I dream one day of having a view from my desk, maybe of my garden or of the sea. I’m sure I get more work done without one though. I’d love to know a little bit about what you see whilst you’re writing your blog.
Arabella Sock said:
How fascinating.. My desk is placed so I can look to my right out over our garden and keep an eye on the cats as well. The study is upstairs so I can see the garden from above and watch the cloud movement reflected in the surface of my little circular pondlet. Walls are covered in wildlife photos we have taken over the years and framed including some interesting spiders (which we took with a telephoto lens not wanting to get too close). Like you I have little piles of interesting stones around the house which I picked up on our travels and remind me of beautiful beaches or lava fields. Apart from a few reference books the entire bookshelf is full of the Bedsock’s cookbooks apart from a Reader’s Digest cookery year which I rescued from the attic when he moved all my cook books up there!
I’ve been meaning for years now to get some of our photos framed and put on the walls in the study. Never got round to it though. It took us 4 years of living here to get the painting up on the wall. Are the Bedsock’s cookbooks superior to yours? I’m intrigued as to why yours were relegated to the attic. 😉
I don’t have a view as such when writing my blogs – I write them sat on the sofa at home. So I guess you could say the view is the fireplace, tv, coffee table etc. Last year as a student, I had a desk set up and I was able to look out the back bedroom window… Probably a bad idea as I’d stare at the birds and garden, but I also hate being unable to see out of a window – like at work having my back to the window.
I don’t have a lap top. It would be nice at this time of year to be able to snuggle up in front of the fire and be able to write. Instead I freeze upstairs in the study.
Rachael Tapping said:
My office is at the front of our house, in the old dining room, so I look out at the road and the lovely Cotswold stone houses that have to stare at our 1930’s semi! Nonetheless I do like having a view, and people watching.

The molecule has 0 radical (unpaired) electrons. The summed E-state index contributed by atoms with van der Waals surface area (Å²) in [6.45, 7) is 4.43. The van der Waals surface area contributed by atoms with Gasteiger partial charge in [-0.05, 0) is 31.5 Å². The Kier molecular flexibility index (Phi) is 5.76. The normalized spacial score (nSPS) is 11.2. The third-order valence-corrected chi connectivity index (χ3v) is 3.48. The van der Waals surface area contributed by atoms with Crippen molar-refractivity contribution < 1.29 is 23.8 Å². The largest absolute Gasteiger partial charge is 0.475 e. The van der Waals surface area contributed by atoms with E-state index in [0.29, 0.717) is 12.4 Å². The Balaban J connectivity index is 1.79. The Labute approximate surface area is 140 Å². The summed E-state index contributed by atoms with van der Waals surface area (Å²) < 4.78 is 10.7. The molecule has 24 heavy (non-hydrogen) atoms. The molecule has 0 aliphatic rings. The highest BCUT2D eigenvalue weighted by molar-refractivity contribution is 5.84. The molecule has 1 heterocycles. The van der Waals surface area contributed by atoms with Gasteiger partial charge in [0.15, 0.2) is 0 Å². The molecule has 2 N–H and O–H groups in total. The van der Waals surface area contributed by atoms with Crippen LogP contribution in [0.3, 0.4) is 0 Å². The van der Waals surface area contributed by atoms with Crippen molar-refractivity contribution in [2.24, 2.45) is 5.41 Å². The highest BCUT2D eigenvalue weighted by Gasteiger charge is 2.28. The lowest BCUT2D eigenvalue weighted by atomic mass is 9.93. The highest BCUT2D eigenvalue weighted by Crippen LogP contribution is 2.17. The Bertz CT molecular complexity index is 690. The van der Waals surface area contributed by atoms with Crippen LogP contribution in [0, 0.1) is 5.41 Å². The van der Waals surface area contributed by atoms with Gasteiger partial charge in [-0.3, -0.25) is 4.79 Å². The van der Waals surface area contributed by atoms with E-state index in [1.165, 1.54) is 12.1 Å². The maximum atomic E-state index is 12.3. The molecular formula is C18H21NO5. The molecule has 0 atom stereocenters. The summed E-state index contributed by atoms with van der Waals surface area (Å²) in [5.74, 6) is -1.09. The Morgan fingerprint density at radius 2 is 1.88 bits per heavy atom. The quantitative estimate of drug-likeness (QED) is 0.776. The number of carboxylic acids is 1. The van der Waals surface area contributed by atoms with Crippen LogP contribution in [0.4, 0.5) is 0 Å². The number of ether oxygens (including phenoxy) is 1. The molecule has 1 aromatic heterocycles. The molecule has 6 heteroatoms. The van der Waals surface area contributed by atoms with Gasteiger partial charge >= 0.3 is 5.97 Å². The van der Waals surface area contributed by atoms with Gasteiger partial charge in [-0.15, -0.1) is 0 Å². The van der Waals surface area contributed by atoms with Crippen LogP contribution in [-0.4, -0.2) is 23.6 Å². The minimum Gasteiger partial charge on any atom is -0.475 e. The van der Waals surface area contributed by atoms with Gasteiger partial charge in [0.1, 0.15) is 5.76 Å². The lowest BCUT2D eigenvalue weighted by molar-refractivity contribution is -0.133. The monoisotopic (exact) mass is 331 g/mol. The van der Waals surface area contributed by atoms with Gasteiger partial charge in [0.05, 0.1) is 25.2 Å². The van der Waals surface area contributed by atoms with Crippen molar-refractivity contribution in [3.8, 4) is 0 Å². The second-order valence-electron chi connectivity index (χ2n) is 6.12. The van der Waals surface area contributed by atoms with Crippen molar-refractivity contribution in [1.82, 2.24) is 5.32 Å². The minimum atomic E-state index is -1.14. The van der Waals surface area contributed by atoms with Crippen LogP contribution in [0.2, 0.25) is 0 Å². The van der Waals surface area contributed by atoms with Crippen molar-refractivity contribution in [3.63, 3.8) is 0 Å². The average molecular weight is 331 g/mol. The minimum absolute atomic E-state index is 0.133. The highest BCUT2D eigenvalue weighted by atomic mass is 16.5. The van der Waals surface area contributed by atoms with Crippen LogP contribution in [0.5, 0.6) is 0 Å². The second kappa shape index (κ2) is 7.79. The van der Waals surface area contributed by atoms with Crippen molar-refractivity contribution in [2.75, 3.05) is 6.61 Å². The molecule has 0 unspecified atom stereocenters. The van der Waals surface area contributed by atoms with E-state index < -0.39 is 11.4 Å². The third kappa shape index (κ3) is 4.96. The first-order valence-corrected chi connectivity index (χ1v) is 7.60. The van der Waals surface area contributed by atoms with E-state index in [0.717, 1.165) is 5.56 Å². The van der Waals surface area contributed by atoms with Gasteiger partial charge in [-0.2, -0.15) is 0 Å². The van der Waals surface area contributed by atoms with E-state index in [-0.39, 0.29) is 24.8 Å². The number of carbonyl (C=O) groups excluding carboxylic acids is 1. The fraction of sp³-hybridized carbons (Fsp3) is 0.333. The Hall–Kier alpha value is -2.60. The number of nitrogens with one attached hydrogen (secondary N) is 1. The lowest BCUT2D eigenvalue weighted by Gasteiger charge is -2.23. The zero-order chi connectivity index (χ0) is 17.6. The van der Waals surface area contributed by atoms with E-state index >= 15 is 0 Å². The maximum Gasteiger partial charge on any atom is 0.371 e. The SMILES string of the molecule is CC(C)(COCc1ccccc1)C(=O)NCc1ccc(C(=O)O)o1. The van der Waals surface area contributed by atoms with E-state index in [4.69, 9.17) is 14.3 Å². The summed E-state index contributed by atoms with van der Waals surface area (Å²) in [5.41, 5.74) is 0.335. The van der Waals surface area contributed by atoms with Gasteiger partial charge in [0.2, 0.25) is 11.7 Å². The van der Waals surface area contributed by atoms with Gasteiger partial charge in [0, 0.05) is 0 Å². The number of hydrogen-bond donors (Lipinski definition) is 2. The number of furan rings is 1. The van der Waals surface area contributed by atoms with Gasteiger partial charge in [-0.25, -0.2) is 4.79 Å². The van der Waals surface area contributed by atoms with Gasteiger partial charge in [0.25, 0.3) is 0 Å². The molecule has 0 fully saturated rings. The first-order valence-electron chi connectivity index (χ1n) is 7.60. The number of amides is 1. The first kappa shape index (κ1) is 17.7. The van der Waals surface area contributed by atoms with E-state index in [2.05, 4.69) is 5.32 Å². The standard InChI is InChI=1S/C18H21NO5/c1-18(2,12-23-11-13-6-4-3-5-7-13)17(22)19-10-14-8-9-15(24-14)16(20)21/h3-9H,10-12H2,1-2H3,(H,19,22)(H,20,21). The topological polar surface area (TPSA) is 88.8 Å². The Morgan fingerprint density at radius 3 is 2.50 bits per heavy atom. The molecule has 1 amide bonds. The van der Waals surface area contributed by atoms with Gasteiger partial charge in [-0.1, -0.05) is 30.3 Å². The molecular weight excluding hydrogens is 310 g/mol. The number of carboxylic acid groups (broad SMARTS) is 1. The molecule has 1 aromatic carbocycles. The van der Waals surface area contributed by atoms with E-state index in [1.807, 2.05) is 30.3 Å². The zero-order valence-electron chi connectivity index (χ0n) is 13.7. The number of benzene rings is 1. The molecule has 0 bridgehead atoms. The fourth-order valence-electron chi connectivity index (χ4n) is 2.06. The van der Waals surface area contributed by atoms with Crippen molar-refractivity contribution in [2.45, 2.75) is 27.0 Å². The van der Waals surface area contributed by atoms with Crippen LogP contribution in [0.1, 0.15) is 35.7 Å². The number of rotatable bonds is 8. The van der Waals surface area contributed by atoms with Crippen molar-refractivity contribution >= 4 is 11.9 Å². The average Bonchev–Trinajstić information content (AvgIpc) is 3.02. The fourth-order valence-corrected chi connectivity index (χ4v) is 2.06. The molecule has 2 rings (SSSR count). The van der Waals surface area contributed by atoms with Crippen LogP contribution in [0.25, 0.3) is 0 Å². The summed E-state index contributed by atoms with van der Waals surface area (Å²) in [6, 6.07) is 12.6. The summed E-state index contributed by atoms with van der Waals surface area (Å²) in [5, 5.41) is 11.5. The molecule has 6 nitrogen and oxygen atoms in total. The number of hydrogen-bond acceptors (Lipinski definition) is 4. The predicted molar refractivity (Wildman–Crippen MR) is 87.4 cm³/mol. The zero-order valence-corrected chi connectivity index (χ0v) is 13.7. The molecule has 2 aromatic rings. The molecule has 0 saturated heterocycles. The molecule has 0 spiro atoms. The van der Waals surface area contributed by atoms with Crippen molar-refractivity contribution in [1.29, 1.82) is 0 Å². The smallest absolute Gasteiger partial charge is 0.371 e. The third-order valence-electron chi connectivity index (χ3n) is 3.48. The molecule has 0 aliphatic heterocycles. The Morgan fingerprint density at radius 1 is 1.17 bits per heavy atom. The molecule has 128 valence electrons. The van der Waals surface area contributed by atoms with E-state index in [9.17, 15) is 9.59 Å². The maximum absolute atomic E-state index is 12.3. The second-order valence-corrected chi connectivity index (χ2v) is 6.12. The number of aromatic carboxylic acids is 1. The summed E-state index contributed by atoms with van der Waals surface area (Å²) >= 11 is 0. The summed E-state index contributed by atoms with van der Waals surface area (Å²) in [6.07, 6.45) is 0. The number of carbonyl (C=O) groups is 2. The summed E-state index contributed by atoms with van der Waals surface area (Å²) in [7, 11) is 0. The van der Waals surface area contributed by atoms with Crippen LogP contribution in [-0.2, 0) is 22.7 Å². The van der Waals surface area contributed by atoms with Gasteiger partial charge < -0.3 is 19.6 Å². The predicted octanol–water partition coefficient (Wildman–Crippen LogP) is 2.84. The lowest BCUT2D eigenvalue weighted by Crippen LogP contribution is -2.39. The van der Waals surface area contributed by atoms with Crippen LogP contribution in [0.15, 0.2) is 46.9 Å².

Btw I love your colourful blog posts, and I’m always in awe of how often you blog – I need to get up earlier and do it then before everyone else is awake!
I love the soft glow you get from Cotswold stone, sounds like a lovely view. Thank you for your kind words. Finding the time to blog at the moment is proving more difficult but I enjoy it so if I can squeeze it in I’ll give it a try. It does feel like there aren’t enough hours in the day though. 😉
Farmgirl Susan said:
Thank you so much for introducing me to David Day! What a wonderful artist. His paintings are all delightful, but as a sheep farmer yours is definitely my favorite. 🙂
He is a great artist. We had been looking for a few years for a painting we both liked and that was local. When we saw this we both loved it.
Diana of Elephant's Eye said:
The details are different, but our view is almost the same. I wanted to stand at the laptop in between being a couch potato, as I am now. No view, but a collection of paintings on the wall, each with a story to tell. The large brightly coloured still life of fruit and veg is a reminder of evening painting classes when I was a science student. A little wooden Dutch doll from my mother’s childhood. A collection of stones … yes.
All those books! Our books are downstairs in the lounge. My plan is to get my gardening books upstairs at some point. Maybe I’ll look to do this over Christmas. Love you study space.
Diana of Elephant's Eye said:
Here I stand, it is just the corner of our livingroom.
I’m lucky to have two views as I sit at my desk, as there is a window almost in front of me and another to my right. Both give long views over the fields; the nearer window gazing across the falling landscape to a tiny strip of water which gleams when the sun hits it just right, and behind this the low hills of England come and go depending on the weather. It can be a little distracting! Otherwise we have yet to put up any pictures in here; it’s on our winter list now that most of the house is finished, so perhaps I will then have something else to gaze at if ever I tire of the view…